Experts say economy, financial conditions are going to look familiar in the New Year.
Get ready for more of the same.
Financial analysts, consultants and restaurant operators alike seem to agree that 2012 is shaping up to look a lot like its predecessor year.
The U.S. economy is likely to grow modestly—about 2 percent—with jobs being added at an anemic pace. And, barring any major surprises, commodity prices will move higher, although perhaps not at the same rate as in of 2011.
Meanwhile, the credit freeze remaining from the Great Recession of 2008 will continue to thaw, but money is likely to be tight for all but the best risks.
“You are going to see 2012 being very much like 2011,” says Dennis Lombardi, executive vice president, foodservice strategies for WD Partners, a suburban Columbus, Ohio-based design and consulting company.
“Traffic will be relatively flat, and price taking (hikes) will be just enough to cover commodity costs that will likely move slightly higher,” he adds.
Bonnie Riggs, restaurant analyst in Chicago for the market research company NPD Group, says the industry is “not going to see much movement” in 2012. Sales and check totals will tick ahead marginally from 2011, but traffic should be slightly lower.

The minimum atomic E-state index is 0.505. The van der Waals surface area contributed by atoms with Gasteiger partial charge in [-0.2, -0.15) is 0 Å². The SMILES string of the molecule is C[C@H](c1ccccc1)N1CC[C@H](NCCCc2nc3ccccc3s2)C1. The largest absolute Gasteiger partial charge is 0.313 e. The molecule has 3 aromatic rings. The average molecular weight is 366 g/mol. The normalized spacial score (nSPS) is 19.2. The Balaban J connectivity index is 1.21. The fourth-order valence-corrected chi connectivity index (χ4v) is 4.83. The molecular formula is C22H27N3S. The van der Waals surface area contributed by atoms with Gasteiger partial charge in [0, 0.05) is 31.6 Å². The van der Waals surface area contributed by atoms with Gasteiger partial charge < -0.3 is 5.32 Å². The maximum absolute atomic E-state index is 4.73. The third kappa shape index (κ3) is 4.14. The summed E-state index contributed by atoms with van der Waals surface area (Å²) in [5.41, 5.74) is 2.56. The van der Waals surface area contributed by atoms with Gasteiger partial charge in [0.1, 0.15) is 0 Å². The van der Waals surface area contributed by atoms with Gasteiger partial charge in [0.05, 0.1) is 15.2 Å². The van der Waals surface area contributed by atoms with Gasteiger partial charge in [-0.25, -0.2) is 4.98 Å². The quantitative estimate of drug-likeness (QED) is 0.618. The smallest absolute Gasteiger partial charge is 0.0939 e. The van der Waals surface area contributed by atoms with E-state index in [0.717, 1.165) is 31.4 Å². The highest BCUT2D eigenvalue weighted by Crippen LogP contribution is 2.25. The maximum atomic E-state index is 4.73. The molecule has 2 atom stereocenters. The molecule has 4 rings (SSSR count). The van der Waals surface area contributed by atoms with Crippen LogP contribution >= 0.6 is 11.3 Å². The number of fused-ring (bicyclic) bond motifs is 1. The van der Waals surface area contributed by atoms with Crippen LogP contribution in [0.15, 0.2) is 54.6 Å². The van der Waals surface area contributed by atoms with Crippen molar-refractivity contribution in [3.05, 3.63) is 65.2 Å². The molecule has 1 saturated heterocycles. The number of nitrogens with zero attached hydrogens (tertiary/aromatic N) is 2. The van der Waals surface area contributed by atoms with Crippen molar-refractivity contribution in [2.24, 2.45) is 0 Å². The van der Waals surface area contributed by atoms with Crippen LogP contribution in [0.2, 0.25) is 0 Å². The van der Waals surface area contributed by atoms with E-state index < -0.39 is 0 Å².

“It’s not a very positive forecast for the restaurant industry,” she acknowledges, pointing out that consumers remain nervous. “It’s all about consumer confidence. There’s a very close relationship between the trend for consumer confidence and restaurant traffic.”
Lombardi believes the best economic indicator for the restaurant industry is the total sum of people working – particularly full time.
“We are still way under the number of jobs that there were before the recession, and we are not seeing any real substantial growth to keep up with the number of people joining the workforce,” he says. “Unless there is a miracle, that is not likely to change in 2012.”
The stubborn jobless numbers are part of an overall economic malaise that has dampened consumer and business confidence, according to veteran economist Ken Mayland of suburban Cleveland-based ClearView Economics.
“It’s something I haven’t seen before, and I’ve been around a long time,” he says. “We are in a recovery of sorts, but a recovery where very few businesses want to commit to the future in a meaningful way – either in hiring or making long-term capital expenditures.”